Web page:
As the ship gave its biggest lurch yet, accompanied by the roar of splashing water, Daniel was relieved to see that the engineers had, indeed, done their job quite well. The hull was intact, and, though he still felt the impact to the bone, his restraints held him dutifully in place.
As soon as the capsule stopped bobbing in the water, Daniel thought to N.E.R.O. to release him. After receiving affirmation of the command, Daniel felt his restraints go limp. A moment later, Joshua did the same.
"Softer landing than I had anticipated," he remarked, leaping from his restraints. The words surprised David again, suddenly hearing rather than perceiving. It struck him as odd just how quickly he could become accustomed to something he disliked.
"N.E.R.O., please open the viewport." The computer obeyed Daniel's command instantly, the protective panels sliding away to reveal a clear view of the water.
"You didn't have to speak that command," Joshua pointed out, "And you didn't have to say 'please,' either. N.E.R.O. is a computer; He couldn't care less about pleasantries. In fact, N.E.R.O. couldn't care at all."
Before responding, Daniel silently commanded N.E.R.O. to locate their location on the world map Verias had generated for them from the ship's sensors.
"I know that, factually, but I have a hard time actually believing it. N.E.R.O. just seems so human. Even you referred to him as a 'he.' He sounds like a human, and he has more than the intelligence of one. If N.E.R.O. had a body, you couldn't tell him from a man."
Joshua glanced over at Daniel, away from the viewport. "That's part of what worries me about him. He's too human. And what's more, he can have a body. Didn't you read the waiver you signed for the mission?"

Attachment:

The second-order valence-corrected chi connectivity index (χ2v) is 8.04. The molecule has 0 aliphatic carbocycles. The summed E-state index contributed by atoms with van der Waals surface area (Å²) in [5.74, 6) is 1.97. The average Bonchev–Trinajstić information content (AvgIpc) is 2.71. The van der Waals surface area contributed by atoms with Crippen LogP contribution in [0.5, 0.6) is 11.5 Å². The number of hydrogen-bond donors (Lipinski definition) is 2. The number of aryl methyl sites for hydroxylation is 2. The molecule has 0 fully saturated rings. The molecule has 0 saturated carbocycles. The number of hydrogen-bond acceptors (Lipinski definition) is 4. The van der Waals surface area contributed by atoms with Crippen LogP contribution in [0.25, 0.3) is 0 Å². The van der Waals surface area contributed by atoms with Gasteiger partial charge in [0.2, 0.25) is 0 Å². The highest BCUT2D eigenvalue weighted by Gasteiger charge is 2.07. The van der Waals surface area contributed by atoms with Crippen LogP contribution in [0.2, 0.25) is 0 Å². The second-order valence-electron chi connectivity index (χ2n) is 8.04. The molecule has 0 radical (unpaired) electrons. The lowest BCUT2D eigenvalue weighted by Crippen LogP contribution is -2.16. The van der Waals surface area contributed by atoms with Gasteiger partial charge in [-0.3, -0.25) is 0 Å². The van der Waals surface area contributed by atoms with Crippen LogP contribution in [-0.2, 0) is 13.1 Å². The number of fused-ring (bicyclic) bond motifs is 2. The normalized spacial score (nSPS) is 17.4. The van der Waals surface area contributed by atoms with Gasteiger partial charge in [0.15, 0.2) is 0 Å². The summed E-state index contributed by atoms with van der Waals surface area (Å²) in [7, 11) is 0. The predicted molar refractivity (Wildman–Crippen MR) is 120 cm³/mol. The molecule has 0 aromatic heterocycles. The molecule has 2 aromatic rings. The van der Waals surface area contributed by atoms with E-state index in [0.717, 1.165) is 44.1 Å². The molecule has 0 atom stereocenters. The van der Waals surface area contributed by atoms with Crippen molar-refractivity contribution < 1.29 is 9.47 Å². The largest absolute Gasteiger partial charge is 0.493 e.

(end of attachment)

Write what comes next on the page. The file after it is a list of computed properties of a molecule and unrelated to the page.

Daniel thought back. He remembered the waiver, and he remembered disregarding it. He knew it released all responsibility for injury and death to him, and he knew it gave the government publicity rights to his name, but there was much more to it, and Daniel didn't really understand legal speak. He wasn't altogether certain what else it contained. He shrugged.
"Parts of it. Why?"
"Well, one of the stipulations was the installation of some new 'safety' software to your N.E.R.O. chip. That includes a feature that lets N.E.R.O. take control of your body if you fall unconscious in a dangerous situation."
Just as he finished talking, N.E.R.O. chimed in. "I have confirmed our location on the world map. And I would like to assure you that I would never assume control over either of you unless your lives were in immediate and serious danger."
A holographic globe appeared in the center of the capsule. A bright red dot marked their location in one of the inland seas. Daniel furrowed his brow, now more concerned with the map than with N.E.R.O.'s humanity.
"Wait. Weren't we supposed to land in the ocean?"
"That is correct, Daniel. Our original destination was indeed off the western coast of this continent. However, I deemed this a better location."
Joshua looked to the ceiling, as if to face N.E.R.O. "What do you mean by 'better?'"
"Several things, Joshua. For one, safety. The waters of Genesis are far shallower than those of Earth because the poles remain unfrozen. Due to this, the probability of hitting an uncharted reef was quite uncertain.
"In addition, it was more direct. Our mission is to determine what kind of life, if any, resides on this world, is it not?"
It was Joshua's turn to furrow his brow. "I suppose it is. But how-"
"Please, Joshua, let me finish. As we were descending, I saw signs of civilisation on the edge of this sea. Therefore, I made the executive decision-"
Joshua's demeanor was now edging on hostility. "Executive? Who gave you the authority to make executive decisions?"
"Why, General Verias did, friend Joshua. When he made me the mission leader."